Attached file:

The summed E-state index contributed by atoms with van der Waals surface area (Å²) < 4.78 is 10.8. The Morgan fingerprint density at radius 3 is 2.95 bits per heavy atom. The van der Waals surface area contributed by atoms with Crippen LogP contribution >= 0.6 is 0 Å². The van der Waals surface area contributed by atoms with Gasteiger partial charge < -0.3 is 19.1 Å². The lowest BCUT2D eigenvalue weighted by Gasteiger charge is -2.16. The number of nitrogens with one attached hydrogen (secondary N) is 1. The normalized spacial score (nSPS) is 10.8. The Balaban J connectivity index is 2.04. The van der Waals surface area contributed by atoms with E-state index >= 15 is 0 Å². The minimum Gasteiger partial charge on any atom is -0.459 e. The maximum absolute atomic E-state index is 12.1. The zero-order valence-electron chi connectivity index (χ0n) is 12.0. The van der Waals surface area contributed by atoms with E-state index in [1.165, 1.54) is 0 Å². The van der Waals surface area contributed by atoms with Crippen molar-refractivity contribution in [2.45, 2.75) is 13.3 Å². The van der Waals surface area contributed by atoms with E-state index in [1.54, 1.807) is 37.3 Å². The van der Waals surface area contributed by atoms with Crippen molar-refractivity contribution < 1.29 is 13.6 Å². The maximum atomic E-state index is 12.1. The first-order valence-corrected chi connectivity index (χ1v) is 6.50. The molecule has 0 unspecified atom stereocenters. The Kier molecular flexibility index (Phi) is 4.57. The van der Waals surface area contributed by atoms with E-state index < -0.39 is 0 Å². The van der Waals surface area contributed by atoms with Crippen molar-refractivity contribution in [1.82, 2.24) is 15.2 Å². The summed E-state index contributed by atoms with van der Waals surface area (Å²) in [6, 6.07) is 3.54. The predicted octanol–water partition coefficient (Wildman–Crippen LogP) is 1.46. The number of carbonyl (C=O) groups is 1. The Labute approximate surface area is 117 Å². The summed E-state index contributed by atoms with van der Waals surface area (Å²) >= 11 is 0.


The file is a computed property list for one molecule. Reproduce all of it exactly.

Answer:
The summed E-state index contributed by atoms with van der Waals surface area (Å²) < 4.78 is 10.8. The Morgan fingerprint density at radius 3 is 2.95 bits per heavy atom. The van der Waals surface area contributed by atoms with Crippen LogP contribution >= 0.6 is 0 Å². The van der Waals surface area contributed by atoms with Gasteiger partial charge < -0.3 is 19.1 Å². The lowest BCUT2D eigenvalue weighted by Gasteiger charge is -2.16. The number of nitrogens with one attached hydrogen (secondary N) is 1. The normalized spacial score (nSPS) is 10.8. The Balaban J connectivity index is 2.04. The van der Waals surface area contributed by atoms with E-state index >= 15 is 0 Å². The minimum Gasteiger partial charge on any atom is -0.459 e. The maximum absolute atomic E-state index is 12.1. The zero-order valence-electron chi connectivity index (χ0n) is 12.0. The van der Waals surface area contributed by atoms with E-state index in [1.165, 1.54) is 0 Å². The van der Waals surface area contributed by atoms with Crippen molar-refractivity contribution in [2.45, 2.75) is 13.3 Å². The van der Waals surface area contributed by atoms with E-state index in [1.54, 1.807) is 37.3 Å². The van der Waals surface area contributed by atoms with Crippen molar-refractivity contribution < 1.29 is 13.6 Å². The maximum atomic E-state index is 12.1. The first-order valence-corrected chi connectivity index (χ1v) is 6.50. The molecule has 0 unspecified atom stereocenters. The Kier molecular flexibility index (Phi) is 4.57. The van der Waals surface area contributed by atoms with E-state index < -0.39 is 0 Å². The van der Waals surface area contributed by atoms with Crippen molar-refractivity contribution in [1.82, 2.24) is 15.2 Å². The summed E-state index contributed by atoms with van der Waals surface area (Å²) in [6, 6.07) is 3.54. The predicted octanol–water partition coefficient (Wildman–Crippen LogP) is 1.46. The number of carbonyl (C=O) groups is 1. The Labute approximate surface area is 117 Å². The summed E-state index contributed by atoms with van der Waals surface area (Å²) >= 11 is 0.